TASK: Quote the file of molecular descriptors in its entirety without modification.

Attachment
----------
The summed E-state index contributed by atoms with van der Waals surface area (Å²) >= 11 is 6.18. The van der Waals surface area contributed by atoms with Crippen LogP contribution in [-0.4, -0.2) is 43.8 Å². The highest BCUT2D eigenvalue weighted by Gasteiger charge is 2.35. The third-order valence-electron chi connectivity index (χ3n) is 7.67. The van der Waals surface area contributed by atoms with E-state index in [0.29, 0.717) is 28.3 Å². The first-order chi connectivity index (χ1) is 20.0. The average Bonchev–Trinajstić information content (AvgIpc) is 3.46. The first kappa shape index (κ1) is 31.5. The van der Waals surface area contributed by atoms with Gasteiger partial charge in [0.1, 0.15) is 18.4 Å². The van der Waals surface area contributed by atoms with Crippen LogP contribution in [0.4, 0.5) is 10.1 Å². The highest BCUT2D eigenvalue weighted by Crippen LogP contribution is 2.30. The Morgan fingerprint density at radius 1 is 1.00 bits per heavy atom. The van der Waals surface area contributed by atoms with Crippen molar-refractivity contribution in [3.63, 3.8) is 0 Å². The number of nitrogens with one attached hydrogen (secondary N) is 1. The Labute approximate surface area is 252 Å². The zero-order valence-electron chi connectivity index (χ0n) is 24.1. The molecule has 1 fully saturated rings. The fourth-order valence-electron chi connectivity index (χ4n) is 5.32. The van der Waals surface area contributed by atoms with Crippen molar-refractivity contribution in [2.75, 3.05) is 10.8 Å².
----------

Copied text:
The summed E-state index contributed by atoms with van der Waals surface area (Å²) >= 11 is 6.18. The van der Waals surface area contributed by atoms with Crippen LogP contribution in [-0.4, -0.2) is 43.8 Å². The highest BCUT2D eigenvalue weighted by Gasteiger charge is 2.35. The third-order valence-electron chi connectivity index (χ3n) is 7.67. The van der Waals surface area contributed by atoms with E-state index in [0.29, 0.717) is 28.3 Å². The first-order chi connectivity index (χ1) is 20.0. The average Bonchev–Trinajstić information content (AvgIpc) is 3.46. The first kappa shape index (κ1) is 31.5. The van der Waals surface area contributed by atoms with Gasteiger partial charge in [0.1, 0.15) is 18.4 Å². The van der Waals surface area contributed by atoms with Crippen LogP contribution in [0.4, 0.5) is 10.1 Å². The highest BCUT2D eigenvalue weighted by Crippen LogP contribution is 2.30. The Morgan fingerprint density at radius 1 is 1.00 bits per heavy atom. The van der Waals surface area contributed by atoms with Crippen molar-refractivity contribution in [3.63, 3.8) is 0 Å². The number of nitrogens with one attached hydrogen (secondary N) is 1. The Labute approximate surface area is 252 Å². The zero-order valence-electron chi connectivity index (χ0n) is 24.1. The molecule has 1 fully saturated rings. The fourth-order valence-electron chi connectivity index (χ4n) is 5.32. The van der Waals surface area contributed by atoms with Crippen molar-refractivity contribution in [2.75, 3.05) is 10.8 Å².